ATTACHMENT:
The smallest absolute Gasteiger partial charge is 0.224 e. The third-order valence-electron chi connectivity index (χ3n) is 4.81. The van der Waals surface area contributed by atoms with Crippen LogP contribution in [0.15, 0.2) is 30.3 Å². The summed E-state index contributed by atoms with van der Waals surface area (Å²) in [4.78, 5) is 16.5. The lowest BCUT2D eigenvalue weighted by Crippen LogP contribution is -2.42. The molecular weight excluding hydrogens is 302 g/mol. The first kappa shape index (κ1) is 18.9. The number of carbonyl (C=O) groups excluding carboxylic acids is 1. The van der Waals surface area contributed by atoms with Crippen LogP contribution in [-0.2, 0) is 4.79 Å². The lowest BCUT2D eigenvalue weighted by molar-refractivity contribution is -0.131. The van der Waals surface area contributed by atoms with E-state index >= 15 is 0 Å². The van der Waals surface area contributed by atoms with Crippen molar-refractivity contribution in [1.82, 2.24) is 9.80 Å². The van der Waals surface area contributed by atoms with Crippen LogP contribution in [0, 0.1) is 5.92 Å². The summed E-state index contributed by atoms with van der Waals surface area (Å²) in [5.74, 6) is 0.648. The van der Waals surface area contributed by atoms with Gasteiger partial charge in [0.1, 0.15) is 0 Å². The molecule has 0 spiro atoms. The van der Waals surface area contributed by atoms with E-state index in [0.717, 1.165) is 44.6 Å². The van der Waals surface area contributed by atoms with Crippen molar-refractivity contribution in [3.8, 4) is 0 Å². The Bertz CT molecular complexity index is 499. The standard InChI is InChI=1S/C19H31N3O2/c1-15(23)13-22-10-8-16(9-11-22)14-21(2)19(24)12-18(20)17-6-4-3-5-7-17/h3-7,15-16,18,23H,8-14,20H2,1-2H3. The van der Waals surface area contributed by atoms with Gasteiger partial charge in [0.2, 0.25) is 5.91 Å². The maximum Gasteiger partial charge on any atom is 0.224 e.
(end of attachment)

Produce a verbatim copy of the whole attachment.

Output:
The smallest absolute Gasteiger partial charge is 0.224 e. The third-order valence-electron chi connectivity index (χ3n) is 4.81. The van der Waals surface area contributed by atoms with Crippen LogP contribution in [0.15, 0.2) is 30.3 Å². The summed E-state index contributed by atoms with van der Waals surface area (Å²) in [4.78, 5) is 16.5. The lowest BCUT2D eigenvalue weighted by Crippen LogP contribution is -2.42. The molecular weight excluding hydrogens is 302 g/mol. The first kappa shape index (κ1) is 18.9. The number of carbonyl (C=O) groups excluding carboxylic acids is 1. The van der Waals surface area contributed by atoms with Crippen LogP contribution in [-0.2, 0) is 4.79 Å². The lowest BCUT2D eigenvalue weighted by molar-refractivity contribution is -0.131. The van der Waals surface area contributed by atoms with E-state index >= 15 is 0 Å². The van der Waals surface area contributed by atoms with Crippen molar-refractivity contribution in [1.82, 2.24) is 9.80 Å². The van der Waals surface area contributed by atoms with Crippen LogP contribution in [0, 0.1) is 5.92 Å². The summed E-state index contributed by atoms with van der Waals surface area (Å²) in [5.74, 6) is 0.648. The van der Waals surface area contributed by atoms with Gasteiger partial charge in [0.1, 0.15) is 0 Å². The molecule has 0 spiro atoms. The van der Waals surface area contributed by atoms with E-state index in [0.717, 1.165) is 44.6 Å². The van der Waals surface area contributed by atoms with Crippen molar-refractivity contribution in [3.8, 4) is 0 Å². The Bertz CT molecular complexity index is 499. The standard InChI is InChI=1S/C19H31N3O2/c1-15(23)13-22-10-8-16(9-11-22)14-21(2)19(24)12-18(20)17-6-4-3-5-7-17/h3-7,15-16,18,23H,8-14,20H2,1-2H3. The van der Waals surface area contributed by atoms with Gasteiger partial charge in [0.2, 0.25) is 5.91 Å². The maximum Gasteiger partial charge on any atom is 0.224 e.